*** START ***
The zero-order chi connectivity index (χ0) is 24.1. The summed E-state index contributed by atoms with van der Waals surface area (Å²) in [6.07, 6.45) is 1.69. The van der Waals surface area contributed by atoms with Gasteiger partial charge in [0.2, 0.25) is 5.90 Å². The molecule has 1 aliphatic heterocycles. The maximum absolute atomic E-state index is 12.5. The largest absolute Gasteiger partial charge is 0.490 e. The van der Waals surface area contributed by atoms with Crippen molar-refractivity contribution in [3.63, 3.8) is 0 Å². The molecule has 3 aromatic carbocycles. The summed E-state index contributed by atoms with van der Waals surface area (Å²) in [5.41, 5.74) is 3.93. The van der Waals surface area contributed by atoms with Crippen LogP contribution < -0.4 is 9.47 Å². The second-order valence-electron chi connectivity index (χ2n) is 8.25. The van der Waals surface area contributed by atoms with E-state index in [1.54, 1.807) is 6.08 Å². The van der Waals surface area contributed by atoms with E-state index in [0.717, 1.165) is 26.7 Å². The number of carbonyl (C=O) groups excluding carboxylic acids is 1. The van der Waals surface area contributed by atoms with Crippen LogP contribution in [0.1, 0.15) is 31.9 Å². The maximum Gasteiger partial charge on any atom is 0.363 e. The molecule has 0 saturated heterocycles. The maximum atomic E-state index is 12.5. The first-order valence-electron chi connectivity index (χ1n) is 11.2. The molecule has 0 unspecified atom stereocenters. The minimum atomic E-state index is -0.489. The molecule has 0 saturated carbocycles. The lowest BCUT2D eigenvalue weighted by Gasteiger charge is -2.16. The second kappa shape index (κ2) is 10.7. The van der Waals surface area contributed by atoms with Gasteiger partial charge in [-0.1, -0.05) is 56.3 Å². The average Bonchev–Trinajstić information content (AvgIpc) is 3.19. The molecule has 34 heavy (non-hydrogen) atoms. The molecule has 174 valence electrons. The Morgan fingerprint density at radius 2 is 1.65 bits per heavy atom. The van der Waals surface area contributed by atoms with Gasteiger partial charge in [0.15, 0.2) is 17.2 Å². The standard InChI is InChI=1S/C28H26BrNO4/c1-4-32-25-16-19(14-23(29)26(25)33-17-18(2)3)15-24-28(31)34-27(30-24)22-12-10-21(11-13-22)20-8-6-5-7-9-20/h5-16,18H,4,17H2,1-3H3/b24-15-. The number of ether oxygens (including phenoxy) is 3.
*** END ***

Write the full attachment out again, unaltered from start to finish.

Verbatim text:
The zero-order chi connectivity index (χ0) is 24.1. The summed E-state index contributed by atoms with van der Waals surface area (Å²) in [6.07, 6.45) is 1.69. The van der Waals surface area contributed by atoms with Gasteiger partial charge in [0.2, 0.25) is 5.90 Å². The molecule has 1 aliphatic heterocycles. The maximum absolute atomic E-state index is 12.5. The largest absolute Gasteiger partial charge is 0.490 e. The van der Waals surface area contributed by atoms with Crippen molar-refractivity contribution in [3.63, 3.8) is 0 Å². The molecule has 3 aromatic carbocycles. The summed E-state index contributed by atoms with van der Waals surface area (Å²) in [5.41, 5.74) is 3.93. The van der Waals surface area contributed by atoms with Crippen LogP contribution < -0.4 is 9.47 Å². The second-order valence-electron chi connectivity index (χ2n) is 8.25. The van der Waals surface area contributed by atoms with E-state index in [1.54, 1.807) is 6.08 Å². The van der Waals surface area contributed by atoms with E-state index in [0.717, 1.165) is 26.7 Å². The number of carbonyl (C=O) groups excluding carboxylic acids is 1. The van der Waals surface area contributed by atoms with Crippen LogP contribution in [0.1, 0.15) is 31.9 Å². The maximum Gasteiger partial charge on any atom is 0.363 e. The molecule has 0 saturated heterocycles. The maximum atomic E-state index is 12.5. The first-order valence-electron chi connectivity index (χ1n) is 11.2. The molecule has 0 unspecified atom stereocenters. The minimum atomic E-state index is -0.489. The molecule has 0 saturated carbocycles. The lowest BCUT2D eigenvalue weighted by Gasteiger charge is -2.16. The second kappa shape index (κ2) is 10.7. The van der Waals surface area contributed by atoms with Gasteiger partial charge in [-0.1, -0.05) is 56.3 Å². The average Bonchev–Trinajstić information content (AvgIpc) is 3.19. The molecule has 34 heavy (non-hydrogen) atoms. The molecule has 174 valence electrons. The Morgan fingerprint density at radius 2 is 1.65 bits per heavy atom. The van der Waals surface area contributed by atoms with Gasteiger partial charge in [0.15, 0.2) is 17.2 Å². The standard InChI is InChI=1S/C28H26BrNO4/c1-4-32-25-16-19(14-23(29)26(25)33-17-18(2)3)15-24-28(31)34-27(30-24)22-12-10-21(11-13-22)20-8-6-5-7-9-20/h5-16,18H,4,17H2,1-3H3/b24-15-. The number of ether oxygens (including phenoxy) is 3.